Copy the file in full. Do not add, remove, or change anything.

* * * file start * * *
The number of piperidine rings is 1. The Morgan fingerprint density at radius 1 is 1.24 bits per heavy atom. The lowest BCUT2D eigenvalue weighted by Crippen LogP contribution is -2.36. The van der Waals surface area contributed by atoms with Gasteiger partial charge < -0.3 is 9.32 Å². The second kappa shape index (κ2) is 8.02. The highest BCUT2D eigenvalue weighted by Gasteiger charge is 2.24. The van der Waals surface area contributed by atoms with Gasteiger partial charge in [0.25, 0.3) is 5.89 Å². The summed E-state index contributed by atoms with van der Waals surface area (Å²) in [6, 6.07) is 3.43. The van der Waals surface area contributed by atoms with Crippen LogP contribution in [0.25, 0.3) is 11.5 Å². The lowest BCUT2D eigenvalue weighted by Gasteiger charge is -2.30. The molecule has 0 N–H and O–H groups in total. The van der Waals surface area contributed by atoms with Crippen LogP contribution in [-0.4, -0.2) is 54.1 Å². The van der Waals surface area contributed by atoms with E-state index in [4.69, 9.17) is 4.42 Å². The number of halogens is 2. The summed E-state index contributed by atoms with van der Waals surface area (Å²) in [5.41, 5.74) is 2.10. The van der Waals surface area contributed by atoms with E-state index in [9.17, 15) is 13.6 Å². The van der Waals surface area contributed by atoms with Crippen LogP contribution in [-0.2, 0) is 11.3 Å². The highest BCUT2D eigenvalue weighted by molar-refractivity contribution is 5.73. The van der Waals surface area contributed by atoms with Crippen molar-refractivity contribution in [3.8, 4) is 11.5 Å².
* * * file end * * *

The number of piperidine rings is 1. The Morgan fingerprint density at radius 1 is 1.24 bits per heavy atom. The lowest BCUT2D eigenvalue weighted by Crippen LogP contribution is -2.36. The van der Waals surface area contributed by atoms with Gasteiger partial charge < -0.3 is 9.32 Å². The second kappa shape index (κ2) is 8.02. The highest BCUT2D eigenvalue weighted by Gasteiger charge is 2.24. The van der Waals surface area contributed by atoms with Gasteiger partial charge in [0.25, 0.3) is 5.89 Å². The summed E-state index contributed by atoms with van der Waals surface area (Å²) in [6, 6.07) is 3.43. The van der Waals surface area contributed by atoms with Crippen LogP contribution in [0.25, 0.3) is 11.5 Å². The lowest BCUT2D eigenvalue weighted by Gasteiger charge is -2.30. The molecule has 0 N–H and O–H groups in total. The van der Waals surface area contributed by atoms with Crippen LogP contribution in [-0.4, -0.2) is 54.1 Å². The van der Waals surface area contributed by atoms with E-state index in [4.69, 9.17) is 4.42 Å². The number of halogens is 2. The summed E-state index contributed by atoms with van der Waals surface area (Å²) in [5.41, 5.74) is 2.10. The van der Waals surface area contributed by atoms with E-state index in [9.17, 15) is 13.6 Å². The van der Waals surface area contributed by atoms with Crippen LogP contribution in [-0.2, 0) is 11.3 Å². The highest BCUT2D eigenvalue weighted by molar-refractivity contribution is 5.73. The van der Waals surface area contributed by atoms with Crippen molar-refractivity contribution in [3.8, 4) is 11.5 Å².